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Letter from Colonel Dubois to the President of Congress



[Read August 1, 1776.]

New York, July 17, 1776.

SIR: On my arrival at New York, I applied to General Washington for recruiting orders for the officers of my regiment, according to appointment of the honourable Congress, which he granted me. I thereupon notified the several officers of their appointments; but, to my great surprise, I found many of them offended, and soon after they sent me their resignations, with their reasons, which I now enclose you.

I could hardly have believed that gentlemen would have disputed for rank they all the winter acquiesced in, and performed duty accordingly in the Army before Quebeck; especially as the arrangement of the officers of the regiments to be recruited out of the four New York regiments in Canada was made on the same principle, to wit: agreeable to the appointment by the late worthy General Montgomery.

I also enclose you a certificate of the rank of the officers of the Third Regiment, in which I served in Canada, certified by Colonel Weissenfels, who then acted as Brigade-Major, by which it will evidently appear that the gentlemen who have resigned assigned false reasons, and that the arrangement of my regiment, as far as it respects the late officers of the Third Regiment, is perfectly agreeable to the rank they bore therein. And should there be any mistakes in respect to any of the officers of the other regiments, it was without any design in me to injure them; nor do I believe there is any, except in the case of Lieutenant Gano, which I offered to have corrected, as it might have been done, as the men in whose favour it was unintentionally made, resigned. It is true, there was one Mr˙ Gilliland left out of my regiment, who served last winter in Canada; but I hope I shall stand justified in not returning his name in my list of officers made by the Convention of this Colony to Congress last spring, because he is noted as unfit to serve, as is mentioned by that return. If I am rightly informed, the Congress of this Colony decline appointing the remainder of my officers. This will tend so much to delay the filling my regiment, that I would beg to be informed by your honourable House, how they are to be appointed, that I may take the proper steps for that purpose. A number of good men have offered their services, and say they can raise their proportion of men in a few days.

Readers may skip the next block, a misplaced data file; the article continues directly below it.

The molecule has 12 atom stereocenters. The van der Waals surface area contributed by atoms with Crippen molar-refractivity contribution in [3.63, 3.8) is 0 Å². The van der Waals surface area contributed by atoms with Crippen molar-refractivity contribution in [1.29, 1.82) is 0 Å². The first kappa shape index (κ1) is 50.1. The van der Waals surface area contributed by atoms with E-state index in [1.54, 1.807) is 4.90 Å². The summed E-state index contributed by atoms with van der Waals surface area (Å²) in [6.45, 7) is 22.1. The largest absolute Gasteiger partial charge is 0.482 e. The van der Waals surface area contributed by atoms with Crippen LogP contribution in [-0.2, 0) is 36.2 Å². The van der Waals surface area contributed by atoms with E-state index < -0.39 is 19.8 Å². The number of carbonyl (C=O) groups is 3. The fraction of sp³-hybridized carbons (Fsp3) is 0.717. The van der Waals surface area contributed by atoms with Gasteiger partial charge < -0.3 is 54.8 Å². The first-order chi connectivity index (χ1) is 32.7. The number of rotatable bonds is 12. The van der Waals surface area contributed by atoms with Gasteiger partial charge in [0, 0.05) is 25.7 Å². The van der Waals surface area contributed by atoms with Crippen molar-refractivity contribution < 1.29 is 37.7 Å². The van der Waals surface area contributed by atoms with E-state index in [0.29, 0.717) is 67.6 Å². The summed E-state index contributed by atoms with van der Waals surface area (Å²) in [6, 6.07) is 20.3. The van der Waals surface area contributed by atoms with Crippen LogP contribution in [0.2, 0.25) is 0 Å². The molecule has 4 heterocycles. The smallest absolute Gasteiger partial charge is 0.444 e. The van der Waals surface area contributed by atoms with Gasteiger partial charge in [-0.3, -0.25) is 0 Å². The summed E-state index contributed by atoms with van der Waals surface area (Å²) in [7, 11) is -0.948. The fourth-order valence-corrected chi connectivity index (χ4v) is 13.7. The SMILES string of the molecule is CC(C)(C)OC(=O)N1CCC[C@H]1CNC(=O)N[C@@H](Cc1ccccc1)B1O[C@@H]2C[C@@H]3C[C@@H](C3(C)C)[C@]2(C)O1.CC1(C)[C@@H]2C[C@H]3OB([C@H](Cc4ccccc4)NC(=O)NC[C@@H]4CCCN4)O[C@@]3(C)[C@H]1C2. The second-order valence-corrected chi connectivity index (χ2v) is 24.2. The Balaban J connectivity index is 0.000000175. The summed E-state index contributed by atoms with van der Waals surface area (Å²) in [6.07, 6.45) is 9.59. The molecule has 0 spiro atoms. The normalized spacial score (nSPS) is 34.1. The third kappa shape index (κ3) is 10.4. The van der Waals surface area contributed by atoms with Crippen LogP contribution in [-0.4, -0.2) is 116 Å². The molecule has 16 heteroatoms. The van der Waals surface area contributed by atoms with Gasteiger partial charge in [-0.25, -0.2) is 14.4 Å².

I am, with the profoundest respect, your most obedient servant,

To the Hon˙ John Hancock, Esq˙, President of the Continental Congress.